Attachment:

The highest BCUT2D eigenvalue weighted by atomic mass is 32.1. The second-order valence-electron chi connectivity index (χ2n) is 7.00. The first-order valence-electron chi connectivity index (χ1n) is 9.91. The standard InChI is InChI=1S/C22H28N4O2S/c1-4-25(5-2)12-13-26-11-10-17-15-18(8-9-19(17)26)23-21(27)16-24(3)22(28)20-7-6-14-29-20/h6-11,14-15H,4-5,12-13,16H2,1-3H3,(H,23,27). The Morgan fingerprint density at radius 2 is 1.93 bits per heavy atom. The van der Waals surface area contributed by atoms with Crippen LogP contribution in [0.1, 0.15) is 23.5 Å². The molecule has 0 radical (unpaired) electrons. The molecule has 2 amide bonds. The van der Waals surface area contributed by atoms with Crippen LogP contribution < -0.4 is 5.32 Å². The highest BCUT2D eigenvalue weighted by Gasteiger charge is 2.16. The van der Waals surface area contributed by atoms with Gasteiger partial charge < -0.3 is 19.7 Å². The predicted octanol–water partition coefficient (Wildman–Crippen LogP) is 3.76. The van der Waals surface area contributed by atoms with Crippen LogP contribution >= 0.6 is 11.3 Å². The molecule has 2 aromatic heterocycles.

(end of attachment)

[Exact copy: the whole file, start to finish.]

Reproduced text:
The highest BCUT2D eigenvalue weighted by atomic mass is 32.1. The second-order valence-electron chi connectivity index (χ2n) is 7.00. The first-order valence-electron chi connectivity index (χ1n) is 9.91. The standard InChI is InChI=1S/C22H28N4O2S/c1-4-25(5-2)12-13-26-11-10-17-15-18(8-9-19(17)26)23-21(27)16-24(3)22(28)20-7-6-14-29-20/h6-11,14-15H,4-5,12-13,16H2,1-3H3,(H,23,27). The Morgan fingerprint density at radius 2 is 1.93 bits per heavy atom. The van der Waals surface area contributed by atoms with Crippen LogP contribution in [0.1, 0.15) is 23.5 Å². The molecule has 0 radical (unpaired) electrons. The molecule has 2 amide bonds. The van der Waals surface area contributed by atoms with Crippen LogP contribution < -0.4 is 5.32 Å². The highest BCUT2D eigenvalue weighted by Gasteiger charge is 2.16. The van der Waals surface area contributed by atoms with Gasteiger partial charge < -0.3 is 19.7 Å². The predicted octanol–water partition coefficient (Wildman–Crippen LogP) is 3.76. The van der Waals surface area contributed by atoms with Crippen LogP contribution >= 0.6 is 11.3 Å². The molecule has 2 aromatic heterocycles.